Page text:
The 2003 steroid list should never have existed in the first place

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That’s what the 9th District Court of Appeals said yesterday anyway:

The federal government illegally seized confidential drug test results of dozens of Major League Baseball players and must now return the records, a federal appeals court ruled Wednesday.

“This was an obvious case of deliberate overreaching by the government in an effort to seize data” it was not entitled to have, Judge Alex Kozinski wrote for an 11-judge panel of the 9th Circuit U.S. Court of Appeals.

And of course, if there was no illegal seizure, there would be no “list” and if there was no list there would be no leaks like we’ve recently had.

As I’ve said before, It was already ridiculous for people to call for “all the names to be released” given that doing so would be to violate a federal court order. It’s even more ridiculous now that the list’s very existence has been confirmed to be premised on the government’s violation of the Constitution in obtaining it. Of course, that doesn’t stop some folks, in this case the Associated Press’ Tim Dahlberg, from continuing to get it all wrong:

Yes, in a perfect world certain names wouldn’t be made public while other names remain secret. But in a perfect world baseball players wouldn’t have used concoctions whipped up in a lab to make a mockery of the records that the game used to hold so sacred. So don’t feel too sorry for A-Rod and company just yet.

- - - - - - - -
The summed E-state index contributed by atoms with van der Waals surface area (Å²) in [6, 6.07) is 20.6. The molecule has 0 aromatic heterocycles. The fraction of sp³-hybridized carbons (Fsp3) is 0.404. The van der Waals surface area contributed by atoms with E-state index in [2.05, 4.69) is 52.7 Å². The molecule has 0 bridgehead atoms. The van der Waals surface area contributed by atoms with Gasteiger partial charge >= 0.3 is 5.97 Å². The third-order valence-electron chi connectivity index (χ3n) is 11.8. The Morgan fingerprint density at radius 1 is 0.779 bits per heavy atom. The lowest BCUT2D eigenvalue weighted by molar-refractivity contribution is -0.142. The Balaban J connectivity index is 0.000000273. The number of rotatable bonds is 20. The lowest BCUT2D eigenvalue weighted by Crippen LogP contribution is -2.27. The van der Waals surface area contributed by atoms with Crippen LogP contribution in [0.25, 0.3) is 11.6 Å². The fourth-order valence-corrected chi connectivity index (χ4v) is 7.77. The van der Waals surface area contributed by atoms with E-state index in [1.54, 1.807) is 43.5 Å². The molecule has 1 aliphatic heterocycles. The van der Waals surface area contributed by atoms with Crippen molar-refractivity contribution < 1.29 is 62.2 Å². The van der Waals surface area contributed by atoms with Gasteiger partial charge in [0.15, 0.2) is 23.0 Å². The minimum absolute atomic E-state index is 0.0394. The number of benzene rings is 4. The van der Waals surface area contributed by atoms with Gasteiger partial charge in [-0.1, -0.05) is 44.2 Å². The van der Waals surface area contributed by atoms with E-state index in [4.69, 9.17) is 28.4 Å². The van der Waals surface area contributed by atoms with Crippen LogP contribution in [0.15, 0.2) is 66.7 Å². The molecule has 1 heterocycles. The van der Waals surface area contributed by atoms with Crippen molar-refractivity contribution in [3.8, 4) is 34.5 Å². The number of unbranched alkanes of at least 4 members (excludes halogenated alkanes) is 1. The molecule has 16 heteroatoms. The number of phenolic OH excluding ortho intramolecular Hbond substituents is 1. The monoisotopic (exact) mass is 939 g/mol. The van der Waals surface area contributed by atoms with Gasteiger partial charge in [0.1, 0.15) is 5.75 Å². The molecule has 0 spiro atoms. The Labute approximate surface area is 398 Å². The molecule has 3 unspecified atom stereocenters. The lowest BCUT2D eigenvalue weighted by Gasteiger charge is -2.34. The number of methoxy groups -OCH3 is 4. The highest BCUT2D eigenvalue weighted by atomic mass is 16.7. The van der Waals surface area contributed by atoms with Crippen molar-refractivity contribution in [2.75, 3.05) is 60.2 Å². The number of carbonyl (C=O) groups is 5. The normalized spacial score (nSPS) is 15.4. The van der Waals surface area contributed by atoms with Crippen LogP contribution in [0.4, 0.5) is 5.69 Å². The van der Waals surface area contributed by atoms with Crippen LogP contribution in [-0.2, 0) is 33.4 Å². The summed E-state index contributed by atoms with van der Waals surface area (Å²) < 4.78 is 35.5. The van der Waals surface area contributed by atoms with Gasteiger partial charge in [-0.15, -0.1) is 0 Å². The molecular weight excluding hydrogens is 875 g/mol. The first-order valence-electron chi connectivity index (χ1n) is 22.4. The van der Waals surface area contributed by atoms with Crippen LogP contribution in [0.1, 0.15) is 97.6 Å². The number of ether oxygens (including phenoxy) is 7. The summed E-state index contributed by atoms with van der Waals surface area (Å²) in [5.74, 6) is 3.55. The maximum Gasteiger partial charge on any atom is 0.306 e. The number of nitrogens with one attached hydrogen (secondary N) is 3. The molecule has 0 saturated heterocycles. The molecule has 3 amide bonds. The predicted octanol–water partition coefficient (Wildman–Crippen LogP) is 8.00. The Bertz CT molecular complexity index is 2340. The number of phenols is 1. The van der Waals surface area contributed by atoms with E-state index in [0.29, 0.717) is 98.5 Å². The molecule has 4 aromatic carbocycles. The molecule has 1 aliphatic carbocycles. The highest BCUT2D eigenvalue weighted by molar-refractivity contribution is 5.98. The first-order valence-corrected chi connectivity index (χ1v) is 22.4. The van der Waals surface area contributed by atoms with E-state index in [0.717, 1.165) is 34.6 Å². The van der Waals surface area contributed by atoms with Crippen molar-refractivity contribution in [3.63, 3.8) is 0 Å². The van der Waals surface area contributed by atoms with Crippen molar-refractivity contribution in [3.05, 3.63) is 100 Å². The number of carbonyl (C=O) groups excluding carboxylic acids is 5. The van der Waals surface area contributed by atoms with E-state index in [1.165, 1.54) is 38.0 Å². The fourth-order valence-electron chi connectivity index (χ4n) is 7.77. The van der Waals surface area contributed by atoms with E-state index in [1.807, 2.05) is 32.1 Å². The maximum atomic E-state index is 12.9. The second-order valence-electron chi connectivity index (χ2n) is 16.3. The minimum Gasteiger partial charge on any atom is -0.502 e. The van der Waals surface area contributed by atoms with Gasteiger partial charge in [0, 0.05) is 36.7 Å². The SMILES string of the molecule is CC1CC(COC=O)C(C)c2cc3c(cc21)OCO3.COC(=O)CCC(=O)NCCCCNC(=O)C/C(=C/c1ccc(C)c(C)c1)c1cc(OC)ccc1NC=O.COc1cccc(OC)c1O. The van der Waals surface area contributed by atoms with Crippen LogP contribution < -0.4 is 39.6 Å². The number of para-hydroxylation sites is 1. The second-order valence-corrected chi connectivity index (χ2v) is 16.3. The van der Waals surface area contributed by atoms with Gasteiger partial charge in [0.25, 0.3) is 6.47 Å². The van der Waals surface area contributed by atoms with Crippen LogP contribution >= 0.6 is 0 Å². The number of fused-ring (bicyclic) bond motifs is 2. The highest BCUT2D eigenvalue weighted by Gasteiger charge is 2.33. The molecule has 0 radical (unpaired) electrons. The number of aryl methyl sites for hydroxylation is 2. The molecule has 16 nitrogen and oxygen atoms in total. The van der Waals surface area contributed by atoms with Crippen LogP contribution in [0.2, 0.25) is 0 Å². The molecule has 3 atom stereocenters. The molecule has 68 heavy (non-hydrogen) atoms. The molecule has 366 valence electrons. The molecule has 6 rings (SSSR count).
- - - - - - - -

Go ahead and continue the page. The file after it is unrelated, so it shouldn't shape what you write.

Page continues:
How it is that people continue to think of baseball’s PED rules — which, at their heart, are no different from the work rules in your employee manual — are more important than the Constitutional rights of Americans is beyond me, but there you have it. Don’t feel sorry for A-Rod that he was betrayed by his union and fell victim to illegal acts by government agents! He was ‘roiding, and we all have a right to know about that!

Of course oftentimes justice delayed is justice denied, and that’s certainly what we have here. Because years passed between the seizure and the court’s final ruling of its illegality, the list was able to be created and the leaks able to be leaked. In light of that, yesterday’s ruling is of little practical help to the ballplayers’ whose names appear there. Someone still knows the names, and given that they’ve already leaked some of them in violation of a court order, there is no reason to believe that this ruling will stop them from continuing to do so.

Hopefully, however, we will all have a new appreciation for just how outrageous such leaks are, and treat the inevitable release of additional names with an appropriate level of skepticism and disdain.

Astros assistant GM Mike Elias reported to be next Orioles general manager

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Bob Nightengale of USA Today reports that Astros assistant GM Mike Elias will be the new general manager of the Orioles “barring a change of heart.”

Elias, 35, has been the Astros’ assistant general manager since August 2016. He had previously served as Houston’s scouting director and, before that, as a scout for the Cardinals. He was part of the team that came over from the Cardinals when Jeff Luhnow joined the Astros.

If he does take the O’s job his work will certainly be cut out for him. Baltimore was historically bad in 2018, finishing 47-115 thanks to a roster full of expensive, past-their-prime players and an underdeveloped farm system. He’ll have to hit the ground running too, as he’ll not join the team until nearly two months into the club’s offseason, having had no time to assess its needs and personnel. Oh, and the Winter Meetings begin in a little over three weeks.